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Grand Rapids Public Schools August 18, 2009. Contact information: Terri Metcalf MiBLSi Regional Coordinator for Kent and Ottawa ISDs

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Presentation on theme: "Grand Rapids Public Schools August 18, 2009. Contact information: Terri Metcalf MiBLSi Regional Coordinator for Kent and Ottawa ISDs"— Presentation transcript:

1 Grand Rapids Public Schools August 18, 2009

2 Contact information: Terri Metcalf MiBLSi Regional Coordinator for Kent and Ottawa ISDs ext 4112

3 What to expect... What is “response to intervention” or RtI? History and background RtI and Behavior: Overview of Schoolwide Positive Behavior Support Resources and next steps

4 Background knowledge and importance

5 What is response to intervention? Response to intervention is... Response to intervention is not... RtI RTI Three-tier model Problem solving model The Triangle model Special education eligibility Pre-referral model Tier 2 pull-out Just for reading Just for learning disabilities DIBELS

6 RtI is......the practice of providing high-quality instruction and interventions matched to student need, monitoring progress frequently to make decisions about changes in instruction or goals and applying child response data to important educational decisions. NASDSE, RtI: Policy Considerations and Implementation, 2005 (emphasis added).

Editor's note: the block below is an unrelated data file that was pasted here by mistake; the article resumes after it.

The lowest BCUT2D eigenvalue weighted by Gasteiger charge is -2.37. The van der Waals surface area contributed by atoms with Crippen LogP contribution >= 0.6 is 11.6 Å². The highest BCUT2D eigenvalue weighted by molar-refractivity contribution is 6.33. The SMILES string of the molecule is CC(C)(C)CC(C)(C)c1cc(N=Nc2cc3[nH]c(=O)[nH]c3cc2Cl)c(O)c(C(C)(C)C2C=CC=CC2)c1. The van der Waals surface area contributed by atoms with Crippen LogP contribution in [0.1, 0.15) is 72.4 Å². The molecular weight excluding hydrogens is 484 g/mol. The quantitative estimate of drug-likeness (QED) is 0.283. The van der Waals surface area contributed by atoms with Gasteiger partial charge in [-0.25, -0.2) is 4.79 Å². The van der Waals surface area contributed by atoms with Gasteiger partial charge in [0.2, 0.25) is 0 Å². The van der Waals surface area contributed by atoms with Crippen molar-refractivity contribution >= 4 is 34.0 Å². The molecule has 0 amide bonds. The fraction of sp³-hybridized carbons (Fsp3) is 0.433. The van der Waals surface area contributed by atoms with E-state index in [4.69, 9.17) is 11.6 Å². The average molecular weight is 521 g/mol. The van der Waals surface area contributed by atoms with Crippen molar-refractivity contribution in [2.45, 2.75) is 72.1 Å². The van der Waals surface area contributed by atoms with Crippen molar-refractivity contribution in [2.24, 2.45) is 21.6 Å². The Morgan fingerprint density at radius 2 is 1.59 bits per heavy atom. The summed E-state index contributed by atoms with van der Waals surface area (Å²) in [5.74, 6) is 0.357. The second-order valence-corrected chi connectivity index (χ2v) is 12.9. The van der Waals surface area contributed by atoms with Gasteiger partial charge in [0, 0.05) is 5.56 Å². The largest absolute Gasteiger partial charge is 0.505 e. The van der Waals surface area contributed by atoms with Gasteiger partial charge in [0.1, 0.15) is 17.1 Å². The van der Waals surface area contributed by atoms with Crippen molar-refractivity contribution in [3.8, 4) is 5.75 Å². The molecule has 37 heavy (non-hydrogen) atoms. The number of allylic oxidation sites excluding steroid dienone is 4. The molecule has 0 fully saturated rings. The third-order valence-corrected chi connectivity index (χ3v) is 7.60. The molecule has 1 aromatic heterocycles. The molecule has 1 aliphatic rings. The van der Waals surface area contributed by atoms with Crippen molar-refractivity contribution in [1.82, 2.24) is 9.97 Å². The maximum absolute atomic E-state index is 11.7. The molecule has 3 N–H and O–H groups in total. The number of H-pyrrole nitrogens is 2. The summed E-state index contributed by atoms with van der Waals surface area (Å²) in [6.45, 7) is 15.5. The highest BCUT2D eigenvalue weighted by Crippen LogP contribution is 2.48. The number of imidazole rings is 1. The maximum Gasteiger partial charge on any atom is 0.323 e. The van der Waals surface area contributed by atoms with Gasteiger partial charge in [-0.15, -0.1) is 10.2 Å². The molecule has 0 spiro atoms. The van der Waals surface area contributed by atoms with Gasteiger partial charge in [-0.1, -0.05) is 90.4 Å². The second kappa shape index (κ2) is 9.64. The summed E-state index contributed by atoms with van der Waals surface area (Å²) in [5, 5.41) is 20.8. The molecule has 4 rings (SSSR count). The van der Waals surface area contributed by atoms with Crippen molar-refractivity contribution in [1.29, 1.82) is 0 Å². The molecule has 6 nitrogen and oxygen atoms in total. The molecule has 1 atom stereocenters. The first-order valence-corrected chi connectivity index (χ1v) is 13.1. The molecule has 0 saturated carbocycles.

7 Core Principles of an RtI Framework 1. We can effectively teach all children. 2. Intervene early. 3. Use a multi-tier model of support. 4. Use a problem-solving method for decision making. 5. Research-based interventions/instruction to the extent available. 6. Monitor student progress to inform instruction. 7. Use data to make decisions. 8. Use assessment for different purposes. NASDSE, RtI: Policy Considerations and Implementation, 2005

8 How does this tie into POL?

9 Why change, why now? Research Legislation

10 Research

11 Converging evidence shows that most children can be taught to read at grade level 201 randomly selected children from five elementary schools serving children from mixed SES and ethnic backgrounds were followed from the beginning of first grade to the end of fourth grade. Children who scored low on phonemic awareness and letter knowledge at the beginning of first grade Started with lower skills Made less progress Fell further and further below grade level as they progressed from first through fourth grade.

12 Grade level corresponding to age Reading grade level Low score (high risk) on Early Screening Early Screening Identified Children At Risk High Score (low risk) on Screening

13 Instruction is What Matters! Four years later, the researchers went back to the same school. Two major changes were implemented: First, a research-based comprehensive reading program was implemented for all students, and Second, children at risk for reading difficulty were randomly assigned to a control group (no special intervention) or to a group receiving substantial instructional intervention.